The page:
When I came to Nanaimo in 1972, the city had a reputation for bathtub racing, a pirate mayor and the most pubs per capita of pretty much any city in Canada, maybe even North America.
There were a lot of pubs, but only about 45,000 people here then too, which contributed for the high pub-per-capita ratio.
The downtown pubs and nightclubs were where people went to party, especially during the Nanaimo Marine Festival, truly in its heyday back then, when you and your buddies could stumble through a pub crawl from the Patricia Hotel on Haliburton Street to the Tally Ho at Terminal and Comox, although you’d seriously have to pace yourself to make it all the way.
Sometime around the mid 1980s the pub scene started simmering down and, aside from upticks now and again, it seems those former ‘glory days’ are gone.
Pubs started focusing on market niches and entertainment became more focused as pubs offered karaoke, line dancing, dinner and breakfast specials. All that specialization to grab target demographics, plus younger generations tuned to new entertainment formats, meant downtown’s pubs weren’t part of one big scene anymore.
In recent months the Harewood Arms and Miller’s have closed. The Balmoral on Haliburton Street shut down years ago. The Jolly Miner has been closed for renovations for close to a year and the Patricia is due to shut down for its second phase of renovations. Jerry Hong has sold the Occidental Hotel and has put the Queen’s Hotel up for sale. The Cambie on Victoria Crescent is still pouring beer. The Globe Hotel has undergone several attempts to reinvent itself and the Foundry looks to be scaling back operations.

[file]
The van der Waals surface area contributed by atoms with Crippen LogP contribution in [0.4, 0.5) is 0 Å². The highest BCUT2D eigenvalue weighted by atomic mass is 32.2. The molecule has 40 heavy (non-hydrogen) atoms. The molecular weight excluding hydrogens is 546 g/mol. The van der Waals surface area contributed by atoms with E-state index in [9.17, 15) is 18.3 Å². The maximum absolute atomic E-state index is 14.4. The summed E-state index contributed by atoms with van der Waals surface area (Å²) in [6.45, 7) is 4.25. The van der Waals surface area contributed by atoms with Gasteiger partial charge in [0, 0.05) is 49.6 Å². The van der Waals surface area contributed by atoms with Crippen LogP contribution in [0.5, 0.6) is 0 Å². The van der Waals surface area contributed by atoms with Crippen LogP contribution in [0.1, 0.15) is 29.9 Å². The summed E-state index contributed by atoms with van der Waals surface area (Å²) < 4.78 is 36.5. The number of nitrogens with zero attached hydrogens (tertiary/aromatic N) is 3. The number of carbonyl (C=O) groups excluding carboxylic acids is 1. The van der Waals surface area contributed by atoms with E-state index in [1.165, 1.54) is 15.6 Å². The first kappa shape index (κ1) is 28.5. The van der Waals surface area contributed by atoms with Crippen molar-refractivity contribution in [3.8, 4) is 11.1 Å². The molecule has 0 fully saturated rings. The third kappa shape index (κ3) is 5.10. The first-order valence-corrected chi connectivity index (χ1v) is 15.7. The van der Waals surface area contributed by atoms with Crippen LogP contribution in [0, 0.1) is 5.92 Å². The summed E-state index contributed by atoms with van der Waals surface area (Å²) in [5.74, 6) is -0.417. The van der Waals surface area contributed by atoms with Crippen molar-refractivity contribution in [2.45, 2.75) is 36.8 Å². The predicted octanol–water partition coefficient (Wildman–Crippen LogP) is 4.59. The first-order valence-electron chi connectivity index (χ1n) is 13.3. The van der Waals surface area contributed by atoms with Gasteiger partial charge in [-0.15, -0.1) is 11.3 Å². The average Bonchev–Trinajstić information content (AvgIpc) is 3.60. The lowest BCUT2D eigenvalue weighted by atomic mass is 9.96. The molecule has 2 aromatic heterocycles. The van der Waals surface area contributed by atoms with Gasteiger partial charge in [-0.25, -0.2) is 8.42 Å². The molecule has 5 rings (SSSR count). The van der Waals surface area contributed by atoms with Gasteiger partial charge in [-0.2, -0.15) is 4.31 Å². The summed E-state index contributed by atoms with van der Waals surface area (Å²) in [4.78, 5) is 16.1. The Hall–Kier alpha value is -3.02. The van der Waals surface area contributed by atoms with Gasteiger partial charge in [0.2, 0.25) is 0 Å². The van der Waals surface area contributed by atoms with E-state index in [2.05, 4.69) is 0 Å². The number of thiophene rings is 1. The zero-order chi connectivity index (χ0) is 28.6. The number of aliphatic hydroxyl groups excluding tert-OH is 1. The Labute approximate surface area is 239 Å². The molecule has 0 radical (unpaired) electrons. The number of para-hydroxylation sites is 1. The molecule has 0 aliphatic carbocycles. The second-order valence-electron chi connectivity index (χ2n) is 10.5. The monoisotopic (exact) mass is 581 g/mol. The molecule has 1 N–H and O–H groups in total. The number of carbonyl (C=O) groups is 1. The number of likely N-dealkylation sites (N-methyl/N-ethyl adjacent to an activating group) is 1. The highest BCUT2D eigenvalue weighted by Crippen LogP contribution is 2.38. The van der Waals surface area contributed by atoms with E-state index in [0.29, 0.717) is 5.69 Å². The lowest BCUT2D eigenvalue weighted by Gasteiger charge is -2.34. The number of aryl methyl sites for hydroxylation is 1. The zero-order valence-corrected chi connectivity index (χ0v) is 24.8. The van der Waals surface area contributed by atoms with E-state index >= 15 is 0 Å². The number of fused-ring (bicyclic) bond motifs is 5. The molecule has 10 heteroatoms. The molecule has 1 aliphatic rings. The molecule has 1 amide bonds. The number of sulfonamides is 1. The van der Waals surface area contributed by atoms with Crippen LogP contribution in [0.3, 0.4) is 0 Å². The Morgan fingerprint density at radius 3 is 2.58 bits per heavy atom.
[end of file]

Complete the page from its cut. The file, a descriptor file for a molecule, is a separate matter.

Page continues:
Pubs such as the Black Bear, Carlos O’Bryan’s, Jingle Pot, Fibber Magee’s and the Wheatsheaf Inn cater to specific neighbourhood populations and thrive in spite of toughened drinking and driving enforcement and smoking bans, but face new challenges.
Legislation, taking effect April 1, will further blur the distinction between pubs and restaurants with children now allowed in drinking establishments and restaurants allowed to serve booze without food. Grocery stores will carry beer, wine and liquor, once the bread and butter of pub-operated private liquor stores. Government liquor stores will open Sundays and wholesale price restructuring means all retailers, private and government, will pay the same prices at the Liquor Distribution Branch, negating another advantage once held by pub liquor stores.
If at one time it seemed like there couldn’t be enough pubs in downtown Nanaimo, perhaps today there are too many for the market to support when regulatory shifts work in favour of other licenced establishments.
The phenomenon isn’t peculiar to Nanaimo. In the U.K. since 2008, 7,000 pubs have closed or been sold and the future of the pub as a traditional social institution could well be in jeopardy.
And yet, there are local signs of new life being breathed into the business. Club 241, formerly the Jungle Cabaret, is apparently under renovation – nightclubs tend to need to renew themselves every eight or 10 years to stay current in their markets – and Miller’s, under new ownership and with renovations nearly complete, could reopen by the end of this week, augmenting the waterfront pub scene with Carlos O’Bryan’s on Stewart Avenue.